The history of American medical experiments with soldiers is one of ambivalence and ambiguity. Since the 1930s, high-ranking officers and civilian officials have at times foresworn the use of military personnel as human guinea pigs; at other times soldiers have been the most likely candidates to help answer scientific questions related to national security. According to one attitude these young soldiers are our best, our heroes, and must not be exploited for experimental purposes; another holds that they have already agreed to perform risky service for their country and so are natural experimental subjects. Often these views have coexisted, with one arm of the security establishment resisting the opportunity to use military personnel in medical studies while another arm takes advantage of it. During World War II, for example, the White House Committee on Medical Research decided not to approve the use of soldiers in experiments, while the Navy pushed sailors into mustard gas studies.
In general, soldiers have to follow orders that will keep them fit for duty -- a presumption that has been extended to accepting medical care, including experimental treatments if the threat is grave and the treatment thought to be potentially beneficial. But Defense Department rules also require prior scientific review and informed consent for highly experimental interventions. Then there is the broader problem, in civilian as well as military medicine, that it is not always easy to tell the difference between a deliberate medical experiment that falls under the federal rules intended to govern medical research and a merely innovative approach that does not.
Gary Matsumoto, a former reporter for NBC and Fox News, argues in Vaccine A that since the 1991 Gulf War, U.S. soldiers have been exposed -- without their consent -- to a gigantic, injurious medical experiment involving a "second-generation" anthrax vaccine. He claims that the pre-1990 vaccine was so purified that the Pentagon under Defense Secretary Dick Cheney feared it would be ineffective against Saddam Hussein's biological weapons. So Cheney ordered the Pentagon's health affairs division to identify a second vaccine source. At some point, Matsumoto alleges, someone seems to have decided to add an oil called squalene to the vaccine to stimulate the immune system and make the vaccine more effective. Squalene is found in the bodies of many animals, including humans, but was obtained for this purpose from sharks.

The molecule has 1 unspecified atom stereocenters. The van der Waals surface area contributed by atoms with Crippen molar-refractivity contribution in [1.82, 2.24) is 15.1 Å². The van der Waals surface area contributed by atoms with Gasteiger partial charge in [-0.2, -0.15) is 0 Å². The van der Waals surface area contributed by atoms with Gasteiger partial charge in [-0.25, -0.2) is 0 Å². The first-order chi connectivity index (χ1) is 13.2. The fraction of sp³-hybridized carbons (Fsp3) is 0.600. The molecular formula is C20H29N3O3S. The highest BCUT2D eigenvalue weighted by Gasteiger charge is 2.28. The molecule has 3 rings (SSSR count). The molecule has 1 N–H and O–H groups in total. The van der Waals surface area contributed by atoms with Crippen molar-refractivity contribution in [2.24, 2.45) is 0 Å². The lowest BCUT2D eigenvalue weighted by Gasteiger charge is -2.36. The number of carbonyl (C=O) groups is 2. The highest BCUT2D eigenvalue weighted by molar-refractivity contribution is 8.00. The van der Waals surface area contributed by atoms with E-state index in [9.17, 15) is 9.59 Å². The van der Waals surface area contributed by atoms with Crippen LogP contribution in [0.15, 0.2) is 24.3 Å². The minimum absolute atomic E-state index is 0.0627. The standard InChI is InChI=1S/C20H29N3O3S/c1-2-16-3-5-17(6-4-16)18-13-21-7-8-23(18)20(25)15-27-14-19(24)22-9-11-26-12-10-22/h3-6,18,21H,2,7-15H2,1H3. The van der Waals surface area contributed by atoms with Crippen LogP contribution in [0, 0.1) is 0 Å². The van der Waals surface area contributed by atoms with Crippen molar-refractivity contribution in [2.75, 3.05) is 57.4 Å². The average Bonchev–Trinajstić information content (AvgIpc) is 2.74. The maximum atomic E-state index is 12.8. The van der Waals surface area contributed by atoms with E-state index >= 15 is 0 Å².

Not long after returning from the Gulf, some veterans began to complain of symptoms that included painful joints, rashes, fatigue, loss of hair, weight fluctuations, headaches and digestive disorders. The problems have been grouped under the heading of Gulf War syndrome. Matsumoto claims that many of the victims had antibodies to squalene in their system, indicating that they had been exposed to the oil. According to Matsumoto, a growing body of scientific evidence shows that injected squalene overstimulates the immune system, causing a cascading autoimmune reaction in which one's natural defenses lose the ability to tolerate the body's own components. The disintegration of cells and their contents leads to diseases such as lupus, arthritis and multiple sclerosis.
There are other theories about the still largely unexplained Gulf War syndrome, including stress and exposure to Iraqi neurotoxins such as sarin gas, but Matsumoto contends that "vaccine A" (as he says it was enigmatically referred to in the Gulf) is the most likely answer. Worse, he claims, a vast, self-interested and in some cases financially conflicted conspiracy of government agencies and private interests (including Chiron, the flu-vaccine company that also manufactures the squalene additive) has ignored the data and continues to expose soldiers to the dangerous vaccine preparation.
A problem with Matsumoto's thesis is that squalene is found in the body's own cells. Something else might be causing the cells to break down and leak squalene. It's also found in food, including the massive amounts of energy bars eaten by soldiers. Laboratory tests of the vaccine can be contaminated by squalene on a technician's fingers. And, as Matsumoto admits, a complete theory will have to explain why some people who were supposedly exposed to the squalene-laced vaccine got sick and some didn't. The epidemiology of disorders like those grouped under Gulf War syndrome is notoriously difficult to pin down.